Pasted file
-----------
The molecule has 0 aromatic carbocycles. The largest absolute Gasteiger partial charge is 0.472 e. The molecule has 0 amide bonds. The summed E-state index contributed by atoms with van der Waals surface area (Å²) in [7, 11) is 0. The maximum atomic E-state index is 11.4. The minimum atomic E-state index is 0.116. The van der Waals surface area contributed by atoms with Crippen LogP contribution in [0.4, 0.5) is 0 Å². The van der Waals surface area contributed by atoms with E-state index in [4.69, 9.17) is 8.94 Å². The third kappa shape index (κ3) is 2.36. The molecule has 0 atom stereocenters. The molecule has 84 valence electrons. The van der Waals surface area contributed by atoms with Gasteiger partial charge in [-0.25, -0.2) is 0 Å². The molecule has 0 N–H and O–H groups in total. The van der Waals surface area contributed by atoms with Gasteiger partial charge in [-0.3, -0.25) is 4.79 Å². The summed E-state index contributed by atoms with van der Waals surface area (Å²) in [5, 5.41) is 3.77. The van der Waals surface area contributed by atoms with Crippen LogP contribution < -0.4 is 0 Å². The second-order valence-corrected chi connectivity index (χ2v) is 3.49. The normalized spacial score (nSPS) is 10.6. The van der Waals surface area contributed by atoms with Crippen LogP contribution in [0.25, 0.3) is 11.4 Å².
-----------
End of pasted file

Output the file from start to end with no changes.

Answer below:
The molecule has 0 aromatic carbocycles. The largest absolute Gasteiger partial charge is 0.472 e. The molecule has 0 amide bonds. The summed E-state index contributed by atoms with van der Waals surface area (Å²) in [7, 11) is 0. The maximum atomic E-state index is 11.4. The minimum atomic E-state index is 0.116. The van der Waals surface area contributed by atoms with Crippen LogP contribution in [0.4, 0.5) is 0 Å². The van der Waals surface area contributed by atoms with E-state index in [4.69, 9.17) is 8.94 Å². The third kappa shape index (κ3) is 2.36. The molecule has 0 atom stereocenters. The molecule has 84 valence electrons. The van der Waals surface area contributed by atoms with Gasteiger partial charge in [-0.25, -0.2) is 0 Å². The molecule has 0 N–H and O–H groups in total. The van der Waals surface area contributed by atoms with Gasteiger partial charge in [-0.3, -0.25) is 4.79 Å². The summed E-state index contributed by atoms with van der Waals surface area (Å²) in [5, 5.41) is 3.77. The van der Waals surface area contributed by atoms with Crippen LogP contribution < -0.4 is 0 Å². The second-order valence-corrected chi connectivity index (χ2v) is 3.49. The normalized spacial score (nSPS) is 10.6. The van der Waals surface area contributed by atoms with Crippen LogP contribution in [0.25, 0.3) is 11.4 Å².